Berlin: A majority, or 60 per cent, of the people living in Germany said that racism in the country was a “serious problem”, according to a new survey published by the research institute YouGo on Monday.
Almost one in two believed that too little was done to combat racism in Germany, Xinhua news agency quoted the survey as saying on the occasion of the International Day for the Elimination of Racial Discrimination.
Among German citizens, only 13 per cent reported being victims of racial discrimination, according to the survey.
For people without German citizenship, the number jumped to 46 per cent.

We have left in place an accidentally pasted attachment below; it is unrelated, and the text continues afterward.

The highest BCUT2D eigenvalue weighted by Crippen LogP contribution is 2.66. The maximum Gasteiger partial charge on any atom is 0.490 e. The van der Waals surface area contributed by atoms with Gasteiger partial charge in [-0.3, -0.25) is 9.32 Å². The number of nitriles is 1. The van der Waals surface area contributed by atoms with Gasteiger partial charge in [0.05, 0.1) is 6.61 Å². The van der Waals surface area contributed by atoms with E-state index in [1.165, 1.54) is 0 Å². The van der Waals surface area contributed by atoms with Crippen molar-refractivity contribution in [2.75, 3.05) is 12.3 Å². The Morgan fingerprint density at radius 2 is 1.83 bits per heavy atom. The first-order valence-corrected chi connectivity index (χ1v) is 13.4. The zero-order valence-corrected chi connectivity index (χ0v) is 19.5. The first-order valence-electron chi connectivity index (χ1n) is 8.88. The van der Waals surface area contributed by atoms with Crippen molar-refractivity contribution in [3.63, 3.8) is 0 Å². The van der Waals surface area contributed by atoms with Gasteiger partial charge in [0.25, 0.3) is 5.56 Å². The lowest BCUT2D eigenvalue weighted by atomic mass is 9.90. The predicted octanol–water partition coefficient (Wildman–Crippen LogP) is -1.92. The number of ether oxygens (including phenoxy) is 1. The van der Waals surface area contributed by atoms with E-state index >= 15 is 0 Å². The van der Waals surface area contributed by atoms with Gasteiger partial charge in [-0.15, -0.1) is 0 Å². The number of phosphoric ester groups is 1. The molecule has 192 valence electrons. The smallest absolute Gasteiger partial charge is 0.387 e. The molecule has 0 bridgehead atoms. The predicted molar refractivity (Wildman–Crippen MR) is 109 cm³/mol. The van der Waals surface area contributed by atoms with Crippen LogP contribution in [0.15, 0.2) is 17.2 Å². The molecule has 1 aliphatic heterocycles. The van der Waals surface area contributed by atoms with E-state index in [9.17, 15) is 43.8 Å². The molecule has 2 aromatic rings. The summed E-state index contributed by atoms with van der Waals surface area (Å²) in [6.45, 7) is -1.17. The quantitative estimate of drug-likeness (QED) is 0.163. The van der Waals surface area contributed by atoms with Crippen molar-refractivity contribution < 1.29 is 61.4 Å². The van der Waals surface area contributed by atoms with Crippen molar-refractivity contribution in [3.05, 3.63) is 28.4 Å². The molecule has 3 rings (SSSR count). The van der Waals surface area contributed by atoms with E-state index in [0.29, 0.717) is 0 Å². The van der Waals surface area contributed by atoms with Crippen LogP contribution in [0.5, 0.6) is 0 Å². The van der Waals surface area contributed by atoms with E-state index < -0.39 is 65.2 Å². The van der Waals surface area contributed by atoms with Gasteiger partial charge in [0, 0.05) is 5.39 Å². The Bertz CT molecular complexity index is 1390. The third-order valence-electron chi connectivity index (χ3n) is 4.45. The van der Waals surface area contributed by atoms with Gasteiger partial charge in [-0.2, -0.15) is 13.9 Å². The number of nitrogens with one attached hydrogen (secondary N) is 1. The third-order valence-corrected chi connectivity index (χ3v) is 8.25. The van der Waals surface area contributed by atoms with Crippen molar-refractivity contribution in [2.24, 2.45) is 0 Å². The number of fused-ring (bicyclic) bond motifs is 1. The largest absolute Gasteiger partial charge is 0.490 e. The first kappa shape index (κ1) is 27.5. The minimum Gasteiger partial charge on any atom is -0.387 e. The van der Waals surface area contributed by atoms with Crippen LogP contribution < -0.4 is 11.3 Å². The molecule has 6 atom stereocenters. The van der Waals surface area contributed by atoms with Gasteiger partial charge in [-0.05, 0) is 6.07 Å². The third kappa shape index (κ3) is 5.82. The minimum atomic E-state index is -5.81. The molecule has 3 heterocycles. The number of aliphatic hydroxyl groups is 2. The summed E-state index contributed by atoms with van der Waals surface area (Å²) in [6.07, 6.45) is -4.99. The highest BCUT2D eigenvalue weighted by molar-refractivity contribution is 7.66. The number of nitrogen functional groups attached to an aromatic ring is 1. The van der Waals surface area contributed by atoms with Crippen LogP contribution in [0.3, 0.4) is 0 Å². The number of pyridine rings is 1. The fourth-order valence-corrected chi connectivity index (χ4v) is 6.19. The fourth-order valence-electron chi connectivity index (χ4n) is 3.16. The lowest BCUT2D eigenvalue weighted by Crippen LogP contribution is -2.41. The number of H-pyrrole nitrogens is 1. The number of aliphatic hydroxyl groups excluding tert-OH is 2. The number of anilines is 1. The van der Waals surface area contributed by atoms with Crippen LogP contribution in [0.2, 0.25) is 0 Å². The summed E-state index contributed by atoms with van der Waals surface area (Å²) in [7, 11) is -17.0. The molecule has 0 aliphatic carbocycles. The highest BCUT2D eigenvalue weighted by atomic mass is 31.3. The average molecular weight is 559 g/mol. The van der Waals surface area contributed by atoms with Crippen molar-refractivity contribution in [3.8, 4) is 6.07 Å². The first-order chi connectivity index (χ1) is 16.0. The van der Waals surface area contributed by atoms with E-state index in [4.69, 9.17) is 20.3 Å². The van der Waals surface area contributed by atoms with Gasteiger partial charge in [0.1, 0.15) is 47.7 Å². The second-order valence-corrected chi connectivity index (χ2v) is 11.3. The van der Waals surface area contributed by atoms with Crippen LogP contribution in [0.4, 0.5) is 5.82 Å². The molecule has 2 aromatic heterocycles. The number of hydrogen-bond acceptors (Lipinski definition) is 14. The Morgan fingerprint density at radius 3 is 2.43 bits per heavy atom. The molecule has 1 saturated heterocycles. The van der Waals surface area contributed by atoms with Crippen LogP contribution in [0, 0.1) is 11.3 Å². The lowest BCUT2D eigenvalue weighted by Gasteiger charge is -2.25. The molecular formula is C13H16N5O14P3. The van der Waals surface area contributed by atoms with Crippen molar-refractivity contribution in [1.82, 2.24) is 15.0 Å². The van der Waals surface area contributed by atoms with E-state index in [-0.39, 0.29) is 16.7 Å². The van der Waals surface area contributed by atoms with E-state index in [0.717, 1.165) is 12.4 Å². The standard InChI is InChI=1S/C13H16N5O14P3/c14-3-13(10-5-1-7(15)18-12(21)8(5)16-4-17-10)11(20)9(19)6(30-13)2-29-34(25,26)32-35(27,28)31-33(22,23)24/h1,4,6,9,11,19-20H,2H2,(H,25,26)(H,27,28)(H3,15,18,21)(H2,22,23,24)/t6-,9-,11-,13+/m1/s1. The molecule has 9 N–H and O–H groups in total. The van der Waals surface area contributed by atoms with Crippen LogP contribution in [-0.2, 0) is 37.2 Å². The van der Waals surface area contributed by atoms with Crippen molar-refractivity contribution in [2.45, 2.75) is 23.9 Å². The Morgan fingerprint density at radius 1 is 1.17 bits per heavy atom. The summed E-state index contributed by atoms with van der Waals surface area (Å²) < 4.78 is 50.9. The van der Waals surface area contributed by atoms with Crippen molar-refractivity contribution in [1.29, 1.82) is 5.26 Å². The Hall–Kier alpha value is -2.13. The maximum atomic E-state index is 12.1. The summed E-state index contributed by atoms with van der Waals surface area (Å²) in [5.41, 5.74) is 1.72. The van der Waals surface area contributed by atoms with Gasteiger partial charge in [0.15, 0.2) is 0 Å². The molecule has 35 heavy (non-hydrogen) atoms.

“Racism does not start with violence. It happens in everyday life,” said Minister of State for Migration, Refugees and Integration Reem Alabali-Radovan last week.
“We must be vigilant against every form of propaganda, disinformation and conspiracy myths.”
Just under one in five people in Germany said they had taken a stand against racism publicly, for example by taking part in a protest, according to the survey.
Younger people between 18 and 24 years were more likely to do so.
“We must intervene when people are racially hostile – on the bus, on the train, or in the queue at the supermarket. We must all be anti-racists,” stressed Alabali-Radovan.